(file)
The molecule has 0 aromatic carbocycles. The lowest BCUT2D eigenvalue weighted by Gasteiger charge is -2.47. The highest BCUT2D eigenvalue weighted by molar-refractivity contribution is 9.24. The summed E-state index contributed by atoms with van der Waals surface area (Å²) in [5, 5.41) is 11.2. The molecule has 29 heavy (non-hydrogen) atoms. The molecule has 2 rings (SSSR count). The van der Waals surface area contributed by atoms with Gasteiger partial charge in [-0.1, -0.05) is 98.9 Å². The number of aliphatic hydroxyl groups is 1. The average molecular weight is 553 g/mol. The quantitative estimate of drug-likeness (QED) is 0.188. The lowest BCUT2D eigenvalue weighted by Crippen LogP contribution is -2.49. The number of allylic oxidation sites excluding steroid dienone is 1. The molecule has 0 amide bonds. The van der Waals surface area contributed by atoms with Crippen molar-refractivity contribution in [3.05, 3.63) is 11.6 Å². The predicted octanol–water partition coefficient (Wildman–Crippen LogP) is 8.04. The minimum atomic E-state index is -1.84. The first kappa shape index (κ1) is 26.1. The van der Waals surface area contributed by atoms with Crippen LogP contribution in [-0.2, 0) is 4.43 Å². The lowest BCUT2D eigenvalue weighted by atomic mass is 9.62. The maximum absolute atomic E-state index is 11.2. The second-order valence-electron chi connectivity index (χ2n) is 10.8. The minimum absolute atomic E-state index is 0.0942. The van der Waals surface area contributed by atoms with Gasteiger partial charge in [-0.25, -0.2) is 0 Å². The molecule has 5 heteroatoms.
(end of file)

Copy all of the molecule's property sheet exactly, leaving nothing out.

The molecule has 0 aromatic carbocycles. The lowest BCUT2D eigenvalue weighted by Gasteiger charge is -2.47. The highest BCUT2D eigenvalue weighted by molar-refractivity contribution is 9.24. The summed E-state index contributed by atoms with van der Waals surface area (Å²) in [5, 5.41) is 11.2. The molecule has 29 heavy (non-hydrogen) atoms. The molecule has 2 rings (SSSR count). The van der Waals surface area contributed by atoms with Gasteiger partial charge in [-0.1, -0.05) is 98.9 Å². The number of aliphatic hydroxyl groups is 1. The average molecular weight is 553 g/mol. The quantitative estimate of drug-likeness (QED) is 0.188. The lowest BCUT2D eigenvalue weighted by Crippen LogP contribution is -2.49. The number of allylic oxidation sites excluding steroid dienone is 1. The molecule has 0 amide bonds. The van der Waals surface area contributed by atoms with Crippen molar-refractivity contribution in [3.05, 3.63) is 11.6 Å². The predicted octanol–water partition coefficient (Wildman–Crippen LogP) is 8.04. The minimum atomic E-state index is -1.84. The first kappa shape index (κ1) is 26.1. The van der Waals surface area contributed by atoms with Crippen LogP contribution in [-0.2, 0) is 4.43 Å². The lowest BCUT2D eigenvalue weighted by atomic mass is 9.62. The maximum absolute atomic E-state index is 11.2. The second-order valence-electron chi connectivity index (χ2n) is 10.8. The minimum absolute atomic E-state index is 0.0942. The van der Waals surface area contributed by atoms with Gasteiger partial charge in [-0.25, -0.2) is 0 Å². The molecule has 5 heteroatoms.